The University of Memphis has named its locker room at The Pyramid in memory of Dennis Freeland, editor of The Memphis Flyer from 1994 to 2000 and longtime sports columnist for this paper.
In a center-court presentation before the Tigers' February 1st basketball game with the University of Southern Mississippi, members of Freeland's family were presented a plaque that commemorated the occasion. The inscription notes that Freeland, "as a member of the Memphis media, covered basketball for The Memphis Flyer for over 10 years, and who, as a Tiger basketball fan, demonstrated his love for this team from his days as a University of Memphis student."
Freeland, 45, died from the effects of a brain tumor on January 6, 2002.
"I think that he would have been very, very proud," said Perveen Rustomfram, Freeland's widow, who attended the celebration with several other family members. "I think it is an affirmation of all of his efforts that he put into reporting and working at the Flyer. He was in his element with a press pass around his neck."
Tigers coach John Calipari gave the Freeland family a tour of the revamped facility before the game. "We're just happy we could honor Dennis," he said. "This was a great moment to be able to honor a graduate and a great person at the same time."
School board expresses frustration with its new president.
By Mary Cashiola
After a six-hour-plus meeting on January 28th that literally lasted until the next morning, the Memphis City School board is making harsh demands of its president.
"I'm not threatening you," Commissioner Hubon Sandridge told newly elected board president Carl Johnson at a February 4th meeting on board operations. "Either you work with us or we'll have to replace you. ... If you cannot work with us, I can assure you we know what to do."
Last week's board meeting was a legislative disaster. At 9 p.m., a good three hours into the meeting, the board had still not discussed any of its actual business. Voting was confusing, as Johnson called for votes on motions, amendments, and original motions one after another. At one point, the first charter school in Tennessee seemed to be approved, but Johnson called for another vote. Everyone looked confused, and Commissioner Sara Lewis piped up to say, "Wait. What did I just vote on?"
Earlier that evening, county mayor A C Wharton had been addressing the board when commissioners began to ask questions. In an attempt to regain control of the meeting, Johnson told the board they were out of order. It was unclear exactly who was out of order, but Wharton, looking frustrated, sat down and waited for the board to figure out what it was doing.
At this week's operations meeting, Lewis said she had been traumatized by the earlier meeting. Other commissioners said they were confused about what they were doing at the meeting.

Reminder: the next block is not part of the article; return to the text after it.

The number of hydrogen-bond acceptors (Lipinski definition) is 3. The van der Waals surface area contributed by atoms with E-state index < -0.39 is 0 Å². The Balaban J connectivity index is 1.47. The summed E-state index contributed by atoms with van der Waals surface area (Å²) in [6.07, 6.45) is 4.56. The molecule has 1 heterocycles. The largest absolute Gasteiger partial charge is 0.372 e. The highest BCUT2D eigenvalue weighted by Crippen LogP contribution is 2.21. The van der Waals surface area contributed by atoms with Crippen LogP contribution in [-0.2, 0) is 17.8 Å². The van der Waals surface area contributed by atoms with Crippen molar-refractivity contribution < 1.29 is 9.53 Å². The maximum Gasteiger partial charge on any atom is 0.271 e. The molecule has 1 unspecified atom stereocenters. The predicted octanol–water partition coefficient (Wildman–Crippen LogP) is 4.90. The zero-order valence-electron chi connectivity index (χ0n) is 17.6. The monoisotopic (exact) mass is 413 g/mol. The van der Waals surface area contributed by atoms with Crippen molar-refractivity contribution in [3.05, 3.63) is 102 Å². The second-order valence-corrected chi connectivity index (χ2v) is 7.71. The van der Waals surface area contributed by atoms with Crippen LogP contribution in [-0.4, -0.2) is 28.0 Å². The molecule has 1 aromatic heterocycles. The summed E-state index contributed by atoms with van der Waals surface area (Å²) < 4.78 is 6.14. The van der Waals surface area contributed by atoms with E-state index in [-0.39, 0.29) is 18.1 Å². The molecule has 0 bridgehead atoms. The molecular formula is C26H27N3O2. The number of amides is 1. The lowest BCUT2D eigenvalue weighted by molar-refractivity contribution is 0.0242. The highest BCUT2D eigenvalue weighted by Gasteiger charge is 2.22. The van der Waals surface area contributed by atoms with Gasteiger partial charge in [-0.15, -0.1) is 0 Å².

"This is going to be one of the toughest years we have," said Commissioner Michael Hooks Jr. "We're going to have to communicate with other government leaders. If you can't even communicate with your colleagues, we're going to have problems."
Johnson said he had hoped to use the operations meeting to discuss "policy, practices, and procedures that are used by the board to ensure equity in our deliberations." Apparently, he intended to go through all the board policies one by one when Commissioner Lora Jobe suggested they only look at the ones he felt the board was violating. In the end, however, no specific policies were discussed, and Johnson asked that they read them individually for the next meeting.
At the end of the meeting, Johnson reviewed what had occurred and said, "We've all agreed that we're frustrated with each other, and we're especially frustrated with [me]."
Cook & Love ends 78 years on Main Street.
By Bianca Phillips
Cook & Love Shoes' downtown location has endured the Great Depression, World War II, and two fires, but on March 15th, the doors will close for good.
The locally based shoe store has given into the demands of the Center City Commission's Main Street revitalization plan. The store is currently slated to be demolished to make room for a parking garage that will eventually be part of a larger development, possibly a hotel.
"Since we're located in the developmental block, we had a choice of fixing up the building and staying or closing the store and selling. We didn't want to stand in the way of progress," said William B. Smith, president of Cook & Love. "We have a large store in the Perkins area, so what we'll probably do is try and merge our business here with that store."
Cook & Love opened downtown in 1925, one of 14 shoe stores on Main Street. The store has branches in Nashville, Little Rock, New Orleans, and Jackson, Mississippi. Footwear News recently listed it as one of the 10 longest-operating independent shoe stores in the U.S.